N.C. Reporting Legend Stith Retires After 37 Years
Scattered throughout the country is a small band of investigative reporters whose names strike terror in the hearts of the lazy, the corrupt and the wasteful in local and state government. These journalists do not get the book contracts and the acclaim of the Bob Woodwards and the Seymour Hershes, but they become something like the conscience of their communities. Year after year they churn out deep, well-reported investigations that right wrongs and send corrupt public officials to jail. Pat Stith, 66, who will retire next month after taking a buyout from the Raleigh News and Observer, was one of the very best of this breed.
"For almost 40 years, Pat Stith has been the soul of this paper," News and Observer Executive Editor John Drescher in a story in his paper announcing the news on Friday. "He represents the best of what we are: tough, fair, honest, vigilant and hardworking."
We asked Washington Port reporter Joby Warrick, whose work with Stith on an investigation of the environmental consequences of the pork industry won the 1996 Pulitzer Prize for Public Service, to write about his memories of Pat:
His nickname in Raleigh bureaucratic circles is "Dirty Harry," but it doesn't quite do justice to Pat Stith, the legendary investigative journalist and my former reporting partner at The News & Observer. Sure, Clint Eastwood's Dirty Harry was tough. But then, he never had to look a punk in the eye after blasting him with his .44 magnum.
Pat, by contrast, always made it his habit to look each of his targets in the eye, not just during the reporting and the inevitable "showdown"--Pat's version of the confrontational, face-to-face interview--but also after the story was published. Whenever one of his hard-hitting stories hit the paper, Pat made it a practice to show up at work early so he could be the first person to phone the man or woman whose misdeeds he had chronicled on that day's front page. He would ask for a reaction, then he would ask if he had gotten anything wrong. He almost never did.
This was Pat Stith's way, and it certainly took guts. But Pat's toughness is a reflection of a kind of journalistic integrity that's getting harder to find today. For Pat, knowing that you're going to call the person means you never cut corners, never shade the truth and never take liberties with language to tell a better story. It's a toughness that also includes a fierce commitment to fairness--to always telling both sides of a story, and not just in a perfunctory way.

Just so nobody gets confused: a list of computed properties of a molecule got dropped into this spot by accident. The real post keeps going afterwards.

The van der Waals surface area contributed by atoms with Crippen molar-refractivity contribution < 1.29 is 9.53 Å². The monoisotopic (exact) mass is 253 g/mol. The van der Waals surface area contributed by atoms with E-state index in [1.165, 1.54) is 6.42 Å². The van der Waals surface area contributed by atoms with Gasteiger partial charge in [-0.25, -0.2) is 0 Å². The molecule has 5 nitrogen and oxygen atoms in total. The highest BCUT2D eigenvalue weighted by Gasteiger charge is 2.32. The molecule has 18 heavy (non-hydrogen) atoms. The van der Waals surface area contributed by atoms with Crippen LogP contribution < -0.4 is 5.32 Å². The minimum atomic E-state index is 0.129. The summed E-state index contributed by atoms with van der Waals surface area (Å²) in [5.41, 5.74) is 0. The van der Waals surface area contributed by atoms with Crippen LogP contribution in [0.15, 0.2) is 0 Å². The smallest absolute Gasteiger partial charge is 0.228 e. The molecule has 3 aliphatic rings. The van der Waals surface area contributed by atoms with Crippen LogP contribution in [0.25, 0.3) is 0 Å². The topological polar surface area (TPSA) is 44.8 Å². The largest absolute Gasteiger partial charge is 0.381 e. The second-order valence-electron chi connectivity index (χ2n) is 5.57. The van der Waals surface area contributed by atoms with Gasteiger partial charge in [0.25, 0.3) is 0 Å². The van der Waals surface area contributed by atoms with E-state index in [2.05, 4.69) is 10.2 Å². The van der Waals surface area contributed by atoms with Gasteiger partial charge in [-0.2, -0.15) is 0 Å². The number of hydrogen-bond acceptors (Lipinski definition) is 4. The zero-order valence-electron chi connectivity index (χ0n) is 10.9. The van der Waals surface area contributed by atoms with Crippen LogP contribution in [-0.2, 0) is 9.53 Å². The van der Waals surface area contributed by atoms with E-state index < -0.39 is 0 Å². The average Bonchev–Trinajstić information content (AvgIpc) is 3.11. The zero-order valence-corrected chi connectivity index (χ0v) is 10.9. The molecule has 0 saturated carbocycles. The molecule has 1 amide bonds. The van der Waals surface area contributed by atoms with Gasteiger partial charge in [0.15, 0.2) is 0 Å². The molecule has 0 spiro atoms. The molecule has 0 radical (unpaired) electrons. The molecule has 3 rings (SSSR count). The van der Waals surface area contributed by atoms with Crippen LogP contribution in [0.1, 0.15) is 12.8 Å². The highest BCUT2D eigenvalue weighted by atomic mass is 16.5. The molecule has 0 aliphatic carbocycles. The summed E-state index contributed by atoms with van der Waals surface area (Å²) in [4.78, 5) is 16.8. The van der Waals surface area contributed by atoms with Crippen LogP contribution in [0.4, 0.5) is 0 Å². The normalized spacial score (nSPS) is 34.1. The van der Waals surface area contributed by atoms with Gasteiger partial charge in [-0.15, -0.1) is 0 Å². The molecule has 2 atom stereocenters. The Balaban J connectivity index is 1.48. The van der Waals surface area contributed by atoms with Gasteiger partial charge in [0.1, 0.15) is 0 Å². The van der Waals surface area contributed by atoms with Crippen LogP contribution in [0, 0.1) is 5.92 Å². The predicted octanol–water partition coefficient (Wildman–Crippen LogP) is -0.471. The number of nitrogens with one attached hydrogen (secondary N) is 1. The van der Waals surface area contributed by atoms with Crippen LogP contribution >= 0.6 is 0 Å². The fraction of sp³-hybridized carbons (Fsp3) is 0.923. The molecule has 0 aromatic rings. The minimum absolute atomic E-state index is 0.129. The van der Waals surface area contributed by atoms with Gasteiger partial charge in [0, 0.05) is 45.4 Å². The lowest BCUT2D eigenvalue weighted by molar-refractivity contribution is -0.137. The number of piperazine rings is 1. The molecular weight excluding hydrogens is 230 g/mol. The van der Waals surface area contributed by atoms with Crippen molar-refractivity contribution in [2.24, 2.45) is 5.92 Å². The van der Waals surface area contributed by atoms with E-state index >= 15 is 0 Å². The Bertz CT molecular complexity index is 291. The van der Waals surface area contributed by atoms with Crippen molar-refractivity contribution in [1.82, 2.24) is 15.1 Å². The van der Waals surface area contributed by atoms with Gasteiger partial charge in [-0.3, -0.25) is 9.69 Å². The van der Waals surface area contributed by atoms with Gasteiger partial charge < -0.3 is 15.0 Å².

These are qualities that were appreciated even by the corrupt officials who lost jobs or did jail time because of Pat's reporting. When we worked together, there were times when those morning-after calls would provoke rants that could be heard from a couple of desks away. But more often, the subject of the article would thank Pat for being accurate and fair.
Pat once explained it this way: "Fairness is not some hill we have to climb," he said. "It is something we do for ourselves. Because fairness makes our stories stronger. When we're fair, every lousy thing we report about somebody will stick."
I had the good fortune of being Pat's partner on a number of investigative projects at The N&O in the1990s, including the "Power of Pork" series that won the Pulitzer Prize for Public Service in 1996. There was so much I admired then, and still do, about this bulldog of a reporter who sprang from blue-collar Alabama roots and become, in the minds of many of his colleagues and admirers around the country, one of the purest representations of old-fashioned, journalistic integrity and investigative skill.
In addition to his toughness and extraordinary work ethic, Pat had an amazing ability to reinvent himself as an investigative journalist every few years, expanding his repertoire to take advantage of technology that would enable him to do his job better. Already a master at paper records, he taught himself computer-assisted reporting in the early 1990s and became a nationally recognized expert in the field.
But of his many talents, none impressed me more than his skill as an interviewer. The ability to ask good, smart--and often hard--questions was a key element in Pat's success, and his interviewing style said a lot about him as a journalist. Pat poured himself into preparing for a major interview, sometimes studying for hours or days to make sure he understood the material. He carefully honed each question and anticipated in advance what the answers and follow-ups would be.
When it was finally time to look his subject in the eye, Pat would show up, usually early, with a couple of freshly sharpened pencils and a stack of documents, highlighted and tabbed. His tone was never combative, nor was it overly friendly. He would simply ask straight-ahead, honest questions, and then sit back with an alert and open mind to await the reply.
And he would say "thanks" a lot. Because, for this Dirty Harry, toughness isn't a license for forgetting your manners.
Or as Pat would say:
"We can say 'please' and 'thank you,' and still ask: 'Did you steal the money?'"
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Posted by: NC Reader | September 24, 2008 10:13 PM